The home is a ranch with a garage below on one side, and a basement on the other.

The garage is approximately 36' x 25'. The left posts (when you are facing in from the door) are positioned in the unfinished exterior (load bearing) wall. The right posts are actually positioned about 1' from a (poorly) finished interior wall, which I believe is also load-bearing.

With the information garnered here it seems that a 4x4 placed on the left where the beam goes into the unfinished wall would probably have sufficient axial load bearing capacity, and I could provide some protection against buckling along the axis of the wall with a diagonal strap of some sort.

I'm at a loss as to how to provide reinforcement against buckling in the axis perpendicular to the wall, but I would think that a couple of two-by fours glued and screwed to either side (within the wall space) would help with this, at low cost.

Then there is the matter of the other posts, which are almost free-standing. I'm thinking this is a good place for a 6x6, as it would clearly have greater resistance to buckling than a 4x8.
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Old 03-18-2010, 02:15 AM   #12
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Post Load Capacity?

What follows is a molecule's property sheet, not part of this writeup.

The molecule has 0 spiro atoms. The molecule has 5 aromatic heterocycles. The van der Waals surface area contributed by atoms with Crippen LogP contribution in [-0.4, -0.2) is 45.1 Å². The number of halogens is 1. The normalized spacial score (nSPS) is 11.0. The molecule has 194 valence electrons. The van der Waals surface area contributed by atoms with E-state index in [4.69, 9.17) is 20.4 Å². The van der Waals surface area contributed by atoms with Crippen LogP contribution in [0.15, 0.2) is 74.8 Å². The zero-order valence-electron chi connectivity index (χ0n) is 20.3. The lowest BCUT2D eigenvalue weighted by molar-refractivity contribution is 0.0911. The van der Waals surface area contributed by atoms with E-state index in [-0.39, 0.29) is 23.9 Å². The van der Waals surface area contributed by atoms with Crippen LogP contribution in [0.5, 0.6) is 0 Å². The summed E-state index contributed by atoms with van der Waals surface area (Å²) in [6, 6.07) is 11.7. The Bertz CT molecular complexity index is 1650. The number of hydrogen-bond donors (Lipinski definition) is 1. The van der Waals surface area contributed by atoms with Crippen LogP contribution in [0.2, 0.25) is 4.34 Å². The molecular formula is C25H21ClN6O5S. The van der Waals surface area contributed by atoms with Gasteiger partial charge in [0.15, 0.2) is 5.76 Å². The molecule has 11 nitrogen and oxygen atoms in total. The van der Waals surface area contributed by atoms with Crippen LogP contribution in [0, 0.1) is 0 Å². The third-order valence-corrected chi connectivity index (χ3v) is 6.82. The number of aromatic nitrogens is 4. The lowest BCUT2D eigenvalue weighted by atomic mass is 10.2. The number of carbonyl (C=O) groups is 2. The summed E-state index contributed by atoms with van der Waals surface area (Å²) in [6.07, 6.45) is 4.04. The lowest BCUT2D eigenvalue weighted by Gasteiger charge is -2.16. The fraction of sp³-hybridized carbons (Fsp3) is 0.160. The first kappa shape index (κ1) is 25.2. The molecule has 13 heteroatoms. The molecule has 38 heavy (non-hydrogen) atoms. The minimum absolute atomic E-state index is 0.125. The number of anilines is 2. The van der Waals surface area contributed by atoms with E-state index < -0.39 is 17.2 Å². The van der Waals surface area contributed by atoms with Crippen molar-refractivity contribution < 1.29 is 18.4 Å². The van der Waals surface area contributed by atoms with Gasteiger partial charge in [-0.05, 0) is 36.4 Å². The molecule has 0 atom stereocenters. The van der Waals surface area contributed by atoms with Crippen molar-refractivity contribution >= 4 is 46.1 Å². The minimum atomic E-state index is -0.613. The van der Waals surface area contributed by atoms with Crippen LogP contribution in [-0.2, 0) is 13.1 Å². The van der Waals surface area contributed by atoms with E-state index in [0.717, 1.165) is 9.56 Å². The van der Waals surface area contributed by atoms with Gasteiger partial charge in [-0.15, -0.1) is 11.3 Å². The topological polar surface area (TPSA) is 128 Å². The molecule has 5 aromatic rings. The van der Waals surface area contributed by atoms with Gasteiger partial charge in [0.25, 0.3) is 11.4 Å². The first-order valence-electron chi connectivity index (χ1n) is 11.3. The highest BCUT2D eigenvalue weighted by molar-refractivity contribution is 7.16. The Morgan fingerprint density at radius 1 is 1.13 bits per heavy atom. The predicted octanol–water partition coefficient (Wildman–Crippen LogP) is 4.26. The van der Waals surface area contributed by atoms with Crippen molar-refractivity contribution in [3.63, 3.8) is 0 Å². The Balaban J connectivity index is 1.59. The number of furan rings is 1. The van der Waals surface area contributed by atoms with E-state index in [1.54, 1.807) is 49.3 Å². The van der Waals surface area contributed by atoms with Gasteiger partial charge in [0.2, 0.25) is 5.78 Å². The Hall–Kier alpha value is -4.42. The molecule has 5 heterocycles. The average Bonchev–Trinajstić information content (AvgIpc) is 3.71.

so you have 1 of the posts sort of free floating presuably because the extra 1' of span was too much?

you might as well incorperate the posts into some tool storage closet. It could be much stonger, look better and give you some garage storage.

another option yould be to get a 4x4 square steel tube (this was holding up a big I beam used for a chainfall in my last garage) or even one of the round adjustable basement posts.

I think keeping the posts hidden within the wall might be a good idea just for safety reasons in a garage. hate to make it home way too tired (or drunk) and hit the post and have your house land on top of you.
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Old 03-18-2010, 06:46 AM   #13
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Post Load Capacity?


Yes, the posts on one side of the beam are sort of "floating" ... actually they are attached to the wall by a 2x4 "plate" at the bottom, and tied in with a sort of cross brace at the top. Still, frankly I don't know what the builder was thinking (or drinking, as it seems the case may have been).

Great idea on the closet, but the positioning doesn't lend itself well to this, besides they are not in a spot that a car would hit them... the garage door is off-center, placed about two feet from the left wall, 8 feet from the right.
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Old 01-09-2011, 01:33 PM   #14
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Post Load Capacity?


I am building a supplies loft that is 24' x 24'. I am using 9 - 3" x 6" posts, 3 beams of 2" x 8" (double) beams, 2" x 6" floor joices (16 " inches apart), and the floor is 3/4" plywood. I am going to place wooden shelves and supplies on top. Am I within load bearing limits?

Thanks, Rick